No References to Jesus: There are no records of Jesus by his contemporaries          outside the Gospels. If he did the numerous miraculous things the Bible says he      did wouldn't you think that we would have records of that? 

  No Good Arguments: We should only believe claims that are supported by              sufficient arguments or evidence. There are no good philosophical arguments      for the existence of God and no good scientific evidence for him. Therefore it          would be irrational to believe in his existence. 

Two things need to be said about the above objections. 

1. None of the objections have proven to be slam-dunk refutations of Christianity. Christian thinkers have offered responses to all of them. Whether an individual finds an objection or a response to be persuasive is based on many factors. 

2. Each of the above categories of objections rests on its own unique assumption. It is that assumption that needs to be identified and responded to in order to effectively offer a response. Here are the assumptions of each of the above categories.

Problems with the Bible: Assumes that the Bible must be inerrant or it cannot be trusted.


That assumption is false. Inerrancy is an important doctrine, but the Bible doesn't have to be inerrant in everything it affirms in order for a person to be a Christian. It only needs to be historically reliable enough regarding the life of Christ for someone to rationally remain a Christian. It is untrue that if the Bible is in error on a minor historical point that it cannot be trusted when it claims Jesus rose from the dead. The claim that Jesus rose from the dead must be evaluated on the merits of the evidence for and against it.  

Scientific Problems: Assumes the Bible must be read in a literal way at all times.

This assumption is false. The Bible is not a scientific document written for modern readers. It was written to ancient people with an ancient worldview. God communicated to them in ways that they would understand. Despite what is asserted by some well-meaning Christians, reading the creation accounts in a nonliteral way is not compromise if the text allows for it. Many Christian scholars believe it does just that. Scientific objections also assume that current scientific theories accurately describe reality. However, the history of science is littered with discarded theories that at one time were the reigning theories of their day.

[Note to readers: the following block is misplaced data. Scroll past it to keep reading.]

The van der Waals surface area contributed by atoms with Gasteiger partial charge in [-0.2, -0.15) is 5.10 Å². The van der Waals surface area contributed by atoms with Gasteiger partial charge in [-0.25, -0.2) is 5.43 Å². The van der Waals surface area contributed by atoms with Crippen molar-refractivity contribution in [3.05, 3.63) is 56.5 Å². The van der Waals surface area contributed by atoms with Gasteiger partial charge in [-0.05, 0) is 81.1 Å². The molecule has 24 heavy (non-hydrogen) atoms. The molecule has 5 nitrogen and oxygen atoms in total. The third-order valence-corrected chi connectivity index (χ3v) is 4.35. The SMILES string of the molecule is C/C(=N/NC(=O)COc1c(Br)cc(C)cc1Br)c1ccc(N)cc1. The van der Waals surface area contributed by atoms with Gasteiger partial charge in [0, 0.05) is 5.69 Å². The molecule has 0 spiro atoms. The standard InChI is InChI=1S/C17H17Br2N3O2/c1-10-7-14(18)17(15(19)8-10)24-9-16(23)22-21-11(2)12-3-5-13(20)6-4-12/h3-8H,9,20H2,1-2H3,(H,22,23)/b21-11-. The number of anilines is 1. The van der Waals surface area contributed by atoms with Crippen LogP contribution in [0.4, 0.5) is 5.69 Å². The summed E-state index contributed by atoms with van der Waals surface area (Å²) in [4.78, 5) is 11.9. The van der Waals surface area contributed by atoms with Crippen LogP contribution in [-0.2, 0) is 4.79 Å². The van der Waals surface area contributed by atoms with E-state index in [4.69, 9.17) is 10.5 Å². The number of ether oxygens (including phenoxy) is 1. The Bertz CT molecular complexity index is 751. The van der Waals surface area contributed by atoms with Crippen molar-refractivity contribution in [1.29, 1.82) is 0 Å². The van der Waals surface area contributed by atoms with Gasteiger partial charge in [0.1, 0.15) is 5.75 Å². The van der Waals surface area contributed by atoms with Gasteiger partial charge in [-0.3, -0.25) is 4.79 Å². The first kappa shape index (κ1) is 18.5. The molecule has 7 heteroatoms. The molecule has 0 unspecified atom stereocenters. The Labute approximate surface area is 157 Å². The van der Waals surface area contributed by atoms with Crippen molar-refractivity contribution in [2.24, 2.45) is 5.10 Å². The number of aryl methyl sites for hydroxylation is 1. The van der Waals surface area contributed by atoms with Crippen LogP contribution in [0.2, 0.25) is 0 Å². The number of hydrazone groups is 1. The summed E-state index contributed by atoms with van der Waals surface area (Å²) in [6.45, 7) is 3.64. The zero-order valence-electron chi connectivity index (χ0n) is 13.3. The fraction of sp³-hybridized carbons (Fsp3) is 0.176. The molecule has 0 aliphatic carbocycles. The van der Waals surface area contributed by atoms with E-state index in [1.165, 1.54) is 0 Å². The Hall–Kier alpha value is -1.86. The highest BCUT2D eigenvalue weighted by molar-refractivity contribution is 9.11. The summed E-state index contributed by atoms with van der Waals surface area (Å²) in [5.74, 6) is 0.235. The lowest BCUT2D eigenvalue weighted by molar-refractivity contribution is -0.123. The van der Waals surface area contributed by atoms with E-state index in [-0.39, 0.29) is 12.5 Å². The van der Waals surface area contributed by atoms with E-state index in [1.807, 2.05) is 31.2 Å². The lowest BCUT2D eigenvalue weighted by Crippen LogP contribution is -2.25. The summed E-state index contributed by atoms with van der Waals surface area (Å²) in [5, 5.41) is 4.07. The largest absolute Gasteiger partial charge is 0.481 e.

Moral Problems: Assumes our modern moral sensibilities are a trustworthy moral criterion to evaluate the Bible by


Admittedly, it is difficult to understand how some of the events recorded in the Bible at the command of God can be moral. However, this assumption is unwarranted. Without God, it is hard to see how there can be any standard for morality, making all moral claims relative to time and place. But if that's true, then there can be no meaningful moral criticism of what the Bible says God commanded. A second assumption is also at play in this objection, which is that our understanding of goodness perfectly maps onto goodness itself allowing us to pass judgment on the Bible. But that is a highly questionable assumption given our historical and cultural situatedness. Throughout history, one generation has condoned and even promoted acts that subsequent generations have condemned.  Modern moral sensibilities become outdated very quickly. 

Lack of Evidence: Assumes that evidence is required for belief in God to be rational. 

While evidence for the existence of God is nice to have it is not required for belief in God to be rational.  For a helpful explanation of how this can be so, see Return to Reason: A Critique of Enlightenment Evidentialism and a Defense of Reason and Belief in God, by Kelly James Clark.

By identifying the assumptions underlying popular objections and offering short critiques, I am not meaning to imply that I have provided a knock-down refutation of them. To be clear, I am merely identifying what I think are problematic assumptions that underwrite many popular objections and providing food for thought on how to address them.